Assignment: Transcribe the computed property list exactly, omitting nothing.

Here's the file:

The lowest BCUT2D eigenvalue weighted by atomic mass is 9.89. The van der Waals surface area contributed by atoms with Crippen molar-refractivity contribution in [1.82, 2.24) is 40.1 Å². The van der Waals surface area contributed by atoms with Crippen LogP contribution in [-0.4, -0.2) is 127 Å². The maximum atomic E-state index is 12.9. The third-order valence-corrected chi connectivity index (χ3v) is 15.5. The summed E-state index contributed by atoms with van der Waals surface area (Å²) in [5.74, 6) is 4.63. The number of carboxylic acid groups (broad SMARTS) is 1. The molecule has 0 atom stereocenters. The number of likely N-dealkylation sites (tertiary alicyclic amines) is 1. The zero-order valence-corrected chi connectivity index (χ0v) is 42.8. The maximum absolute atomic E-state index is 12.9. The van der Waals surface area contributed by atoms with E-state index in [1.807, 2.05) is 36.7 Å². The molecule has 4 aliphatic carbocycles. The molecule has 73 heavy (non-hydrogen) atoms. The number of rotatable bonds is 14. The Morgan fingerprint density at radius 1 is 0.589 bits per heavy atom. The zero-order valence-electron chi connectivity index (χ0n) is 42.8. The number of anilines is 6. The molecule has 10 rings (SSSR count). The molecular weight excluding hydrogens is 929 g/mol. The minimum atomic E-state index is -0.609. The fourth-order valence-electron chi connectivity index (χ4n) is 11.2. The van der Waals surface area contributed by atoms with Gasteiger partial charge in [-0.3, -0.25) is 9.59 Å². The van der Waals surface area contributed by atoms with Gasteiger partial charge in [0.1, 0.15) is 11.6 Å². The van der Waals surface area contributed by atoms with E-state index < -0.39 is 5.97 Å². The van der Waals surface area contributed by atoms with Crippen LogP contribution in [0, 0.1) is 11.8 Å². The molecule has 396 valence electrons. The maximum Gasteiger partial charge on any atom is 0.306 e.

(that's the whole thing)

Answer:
The lowest BCUT2D eigenvalue weighted by atomic mass is 9.89. The van der Waals surface area contributed by atoms with Crippen molar-refractivity contribution in [1.82, 2.24) is 40.1 Å². The van der Waals surface area contributed by atoms with Crippen LogP contribution in [-0.4, -0.2) is 127 Å². The maximum atomic E-state index is 12.9. The third-order valence-corrected chi connectivity index (χ3v) is 15.5. The summed E-state index contributed by atoms with van der Waals surface area (Å²) in [5.74, 6) is 4.63. The number of carboxylic acid groups (broad SMARTS) is 1. The molecule has 0 atom stereocenters. The number of likely N-dealkylation sites (tertiary alicyclic amines) is 1. The zero-order valence-corrected chi connectivity index (χ0v) is 42.8. The maximum absolute atomic E-state index is 12.9. The van der Waals surface area contributed by atoms with E-state index in [1.807, 2.05) is 36.7 Å². The molecule has 4 aliphatic carbocycles. The molecule has 73 heavy (non-hydrogen) atoms. The number of rotatable bonds is 14. The Morgan fingerprint density at radius 1 is 0.589 bits per heavy atom. The zero-order valence-electron chi connectivity index (χ0n) is 42.8. The number of anilines is 6. The molecule has 10 rings (SSSR count). The molecular weight excluding hydrogens is 929 g/mol. The minimum atomic E-state index is -0.609. The fourth-order valence-electron chi connectivity index (χ4n) is 11.2. The van der Waals surface area contributed by atoms with Gasteiger partial charge in [-0.3, -0.25) is 9.59 Å². The van der Waals surface area contributed by atoms with Gasteiger partial charge in [0.1, 0.15) is 11.6 Å². The van der Waals surface area contributed by atoms with E-state index < -0.39 is 5.97 Å². The van der Waals surface area contributed by atoms with Crippen LogP contribution in [0, 0.1) is 11.8 Å². The molecule has 396 valence electrons. The maximum Gasteiger partial charge on any atom is 0.306 e.